Civil Society Organisations (CSOs) under their umbrella organization Civil Society Budget Advocacy Group (CSBAG) have launched a campaign against 1% tax on mobile money and lobbied Uganda’s Members of Parliament.
Convinced members of parliament to show their support have promised to decampaign it and have appended their signatures onto a pledge book and have spoken out about the regressive tax.
Julius Mukunda, the executive director of CSBAG told lawmakers that the proposed 1% tax on mobile money is going to impact on government’s financial inclusion efforts. He said the proposed tax is going to hurt government’s financial inclusion programme and that would amount to wastage of resources.
He urged citizens to put pressure on MPs not to pass the tax proposal but embrace the CSO alternative proposal of increasing excise duty from 10% to 17.5% on withdrawal fees, which will generate UGX122b.
Mukunda emphasized that the civil society is not against taxation and expansion of the tax base but rather that the principles of taxation such as equity and fairness should be adhered to.
David Walakira, a Budget Policy Specialist with CSBAG while explaining the impact of the tax proposal, said it is going to cause shock waves in the economy because it will be taking money away especially from poor and vulnerable citizens.
Members of Parliament commended the civil society for coming up with such an innovation by empowering them with a fact sheet on how the 1% tax proposal is going to impact on households. They faulted the government for coming up with a tax proposal that is mainly targeting the poor and most vulnerable people.
Bwamba County MP Richard Gafabusa thanked the CSOs for coming up with a fact sheet, which will guide the Parliamentarians and help them convince others to ensure that this tax proposal is not passed.
Florence Namayanja, a Masaka Woman MP who represented the chairperson of the Parliamentary Forum on Public Finance Management urged fellow legislators to reject the tax proposal and pointed out that the tax would affect mostly women and children at the household level.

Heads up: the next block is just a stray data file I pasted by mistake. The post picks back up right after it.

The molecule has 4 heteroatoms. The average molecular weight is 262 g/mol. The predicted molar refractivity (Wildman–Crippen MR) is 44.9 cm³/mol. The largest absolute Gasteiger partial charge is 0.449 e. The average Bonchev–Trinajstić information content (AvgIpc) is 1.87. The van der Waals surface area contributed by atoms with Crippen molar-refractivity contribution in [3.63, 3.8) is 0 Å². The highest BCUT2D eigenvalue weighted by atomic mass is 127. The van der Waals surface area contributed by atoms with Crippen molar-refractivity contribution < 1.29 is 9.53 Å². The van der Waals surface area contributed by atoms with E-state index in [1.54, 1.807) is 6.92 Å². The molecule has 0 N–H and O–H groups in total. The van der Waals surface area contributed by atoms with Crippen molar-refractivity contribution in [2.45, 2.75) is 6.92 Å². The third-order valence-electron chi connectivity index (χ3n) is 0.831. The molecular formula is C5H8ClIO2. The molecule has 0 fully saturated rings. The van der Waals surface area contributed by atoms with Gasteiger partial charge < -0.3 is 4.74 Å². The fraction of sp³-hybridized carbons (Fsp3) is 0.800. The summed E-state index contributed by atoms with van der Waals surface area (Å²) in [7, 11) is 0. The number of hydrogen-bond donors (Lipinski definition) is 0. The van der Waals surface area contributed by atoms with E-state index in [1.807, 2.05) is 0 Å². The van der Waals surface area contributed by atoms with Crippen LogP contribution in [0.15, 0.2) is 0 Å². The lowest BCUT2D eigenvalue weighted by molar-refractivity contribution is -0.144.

“It will affect information communication technology (ICT) and financial inclusion – it is regressive and unfair,” said Maxwell Akora the Aruzi County MP.
“Government is going for soft targets. It’s not a good tax for our country.“Why is government targeting the poor people and yet tax should be fair?,” asked Anthony Ssemuli the Mubende municipality MP who also urged who the government to concentrate on the legal framework instead of taxing the poor.
Gaffa Mbwatekamwa, the Kasambya County Member of Parliament suggested that a massive demonstration should be organized so that citizens march to Parliament showing their discontent about the proposed tax.
Civil Society was urged to do their bit by creating more awareness among the public and to take the campaign down to the Local Government level.
Rita Atukwasa the executive director of Institute Social Transformation said the relationship the rural poor had built using the mobile money application is going to be affected and therefore, the tax proposal should be rejected.
Tonny Muzira, a youth representative informed MPs that most youth don’t have bank accounts and only rely on mobile money and therefore the tax proposal will affect them.
Ronald Burolo from Mbale who works with FIDA-Uganda argued that the tax proposal is going to affect women and could cause girls dropping out of schools as they have been relying on mobile money to pay school fees.
The campaign against the tax proposal stems from the ministry of finance, planning and economic development proposing 1% tax on mobile money transactions paying and receiving in the financial year 2018/19 excise duty bill.